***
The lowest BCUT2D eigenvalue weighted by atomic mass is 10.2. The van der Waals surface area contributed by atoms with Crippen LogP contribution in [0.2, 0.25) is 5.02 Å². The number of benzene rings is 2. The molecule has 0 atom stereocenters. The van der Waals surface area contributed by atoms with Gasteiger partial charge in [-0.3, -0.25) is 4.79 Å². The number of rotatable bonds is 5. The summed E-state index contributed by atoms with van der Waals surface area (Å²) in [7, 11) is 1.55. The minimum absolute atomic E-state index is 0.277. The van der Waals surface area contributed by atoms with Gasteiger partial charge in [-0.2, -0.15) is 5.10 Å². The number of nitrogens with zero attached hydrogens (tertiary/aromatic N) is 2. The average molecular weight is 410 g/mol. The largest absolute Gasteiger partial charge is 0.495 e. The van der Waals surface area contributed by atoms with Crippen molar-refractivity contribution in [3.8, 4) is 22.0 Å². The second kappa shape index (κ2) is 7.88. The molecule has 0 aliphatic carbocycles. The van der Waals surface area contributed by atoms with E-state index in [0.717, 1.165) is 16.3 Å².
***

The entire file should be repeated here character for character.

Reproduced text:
The lowest BCUT2D eigenvalue weighted by atomic mass is 10.2. The van der Waals surface area contributed by atoms with Crippen LogP contribution in [0.2, 0.25) is 5.02 Å². The number of benzene rings is 2. The molecule has 0 atom stereocenters. The van der Waals surface area contributed by atoms with Gasteiger partial charge in [-0.3, -0.25) is 4.79 Å². The number of rotatable bonds is 5. The summed E-state index contributed by atoms with van der Waals surface area (Å²) in [7, 11) is 1.55. The minimum absolute atomic E-state index is 0.277. The van der Waals surface area contributed by atoms with Gasteiger partial charge in [-0.2, -0.15) is 5.10 Å². The number of nitrogens with zero attached hydrogens (tertiary/aromatic N) is 2. The average molecular weight is 410 g/mol. The largest absolute Gasteiger partial charge is 0.495 e. The van der Waals surface area contributed by atoms with Crippen molar-refractivity contribution in [3.8, 4) is 22.0 Å². The second kappa shape index (κ2) is 7.88. The molecule has 0 aliphatic carbocycles. The van der Waals surface area contributed by atoms with E-state index in [0.717, 1.165) is 16.3 Å².